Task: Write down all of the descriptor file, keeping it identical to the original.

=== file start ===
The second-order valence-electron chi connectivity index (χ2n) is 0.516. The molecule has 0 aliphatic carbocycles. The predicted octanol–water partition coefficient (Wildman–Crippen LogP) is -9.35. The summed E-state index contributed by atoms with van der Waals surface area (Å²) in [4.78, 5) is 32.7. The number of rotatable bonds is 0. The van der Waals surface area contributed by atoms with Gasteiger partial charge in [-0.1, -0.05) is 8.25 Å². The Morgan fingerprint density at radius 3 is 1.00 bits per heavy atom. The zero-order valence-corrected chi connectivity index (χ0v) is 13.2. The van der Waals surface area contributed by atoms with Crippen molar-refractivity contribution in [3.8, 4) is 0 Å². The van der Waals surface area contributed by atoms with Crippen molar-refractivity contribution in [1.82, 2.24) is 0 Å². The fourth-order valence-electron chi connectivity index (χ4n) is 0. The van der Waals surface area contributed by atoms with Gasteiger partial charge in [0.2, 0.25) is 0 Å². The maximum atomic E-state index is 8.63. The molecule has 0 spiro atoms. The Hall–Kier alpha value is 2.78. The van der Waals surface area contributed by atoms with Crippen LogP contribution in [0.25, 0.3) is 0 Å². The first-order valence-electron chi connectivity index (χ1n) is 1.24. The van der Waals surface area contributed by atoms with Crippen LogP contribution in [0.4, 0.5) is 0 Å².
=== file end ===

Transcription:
The second-order valence-electron chi connectivity index (χ2n) is 0.516. The molecule has 0 aliphatic carbocycles. The predicted octanol–water partition coefficient (Wildman–Crippen LogP) is -9.35. The summed E-state index contributed by atoms with van der Waals surface area (Å²) in [4.78, 5) is 32.7. The number of rotatable bonds is 0. The van der Waals surface area contributed by atoms with Gasteiger partial charge in [-0.1, -0.05) is 8.25 Å². The Morgan fingerprint density at radius 3 is 1.00 bits per heavy atom. The zero-order valence-corrected chi connectivity index (χ0v) is 13.2. The van der Waals surface area contributed by atoms with Crippen molar-refractivity contribution in [3.8, 4) is 0 Å². The van der Waals surface area contributed by atoms with Crippen molar-refractivity contribution in [1.82, 2.24) is 0 Å². The fourth-order valence-electron chi connectivity index (χ4n) is 0. The van der Waals surface area contributed by atoms with Gasteiger partial charge in [0.2, 0.25) is 0 Å². The maximum atomic E-state index is 8.63. The molecule has 0 spiro atoms. The Hall–Kier alpha value is 2.78. The van der Waals surface area contributed by atoms with Crippen LogP contribution in [0.25, 0.3) is 0 Å². The first-order valence-electron chi connectivity index (χ1n) is 1.24. The van der Waals surface area contributed by atoms with Crippen LogP contribution in [0.4, 0.5) is 0 Å².